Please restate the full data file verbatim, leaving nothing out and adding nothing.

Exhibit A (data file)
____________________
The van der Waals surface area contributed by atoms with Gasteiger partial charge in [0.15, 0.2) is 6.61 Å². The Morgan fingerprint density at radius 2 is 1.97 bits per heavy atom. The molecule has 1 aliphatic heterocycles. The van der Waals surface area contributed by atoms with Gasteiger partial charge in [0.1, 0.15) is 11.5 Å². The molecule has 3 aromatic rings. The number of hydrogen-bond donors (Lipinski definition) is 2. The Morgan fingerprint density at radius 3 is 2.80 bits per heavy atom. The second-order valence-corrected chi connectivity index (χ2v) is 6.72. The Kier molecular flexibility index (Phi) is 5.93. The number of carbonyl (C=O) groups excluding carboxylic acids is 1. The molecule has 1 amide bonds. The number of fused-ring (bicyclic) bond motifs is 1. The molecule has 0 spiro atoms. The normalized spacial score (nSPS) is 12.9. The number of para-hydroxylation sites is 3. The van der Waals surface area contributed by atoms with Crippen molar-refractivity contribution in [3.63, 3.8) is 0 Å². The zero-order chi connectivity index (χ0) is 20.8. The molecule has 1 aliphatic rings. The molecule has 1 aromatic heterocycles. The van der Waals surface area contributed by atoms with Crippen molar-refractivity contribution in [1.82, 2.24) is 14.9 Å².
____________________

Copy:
The van der Waals surface area contributed by atoms with Gasteiger partial charge in [0.15, 0.2) is 6.61 Å². The Morgan fingerprint density at radius 2 is 1.97 bits per heavy atom. The molecule has 1 aliphatic heterocycles. The van der Waals surface area contributed by atoms with Gasteiger partial charge in [0.1, 0.15) is 11.5 Å². The molecule has 3 aromatic rings. The number of hydrogen-bond donors (Lipinski definition) is 2. The Morgan fingerprint density at radius 3 is 2.80 bits per heavy atom. The second-order valence-corrected chi connectivity index (χ2v) is 6.72. The Kier molecular flexibility index (Phi) is 5.93. The number of carbonyl (C=O) groups excluding carboxylic acids is 1. The molecule has 1 amide bonds. The number of fused-ring (bicyclic) bond motifs is 1. The molecule has 0 spiro atoms. The normalized spacial score (nSPS) is 12.9. The number of para-hydroxylation sites is 3. The van der Waals surface area contributed by atoms with Crippen molar-refractivity contribution in [3.63, 3.8) is 0 Å². The zero-order chi connectivity index (χ0) is 20.8. The molecule has 1 aliphatic rings. The molecule has 1 aromatic heterocycles. The van der Waals surface area contributed by atoms with Crippen molar-refractivity contribution in [1.82, 2.24) is 14.9 Å².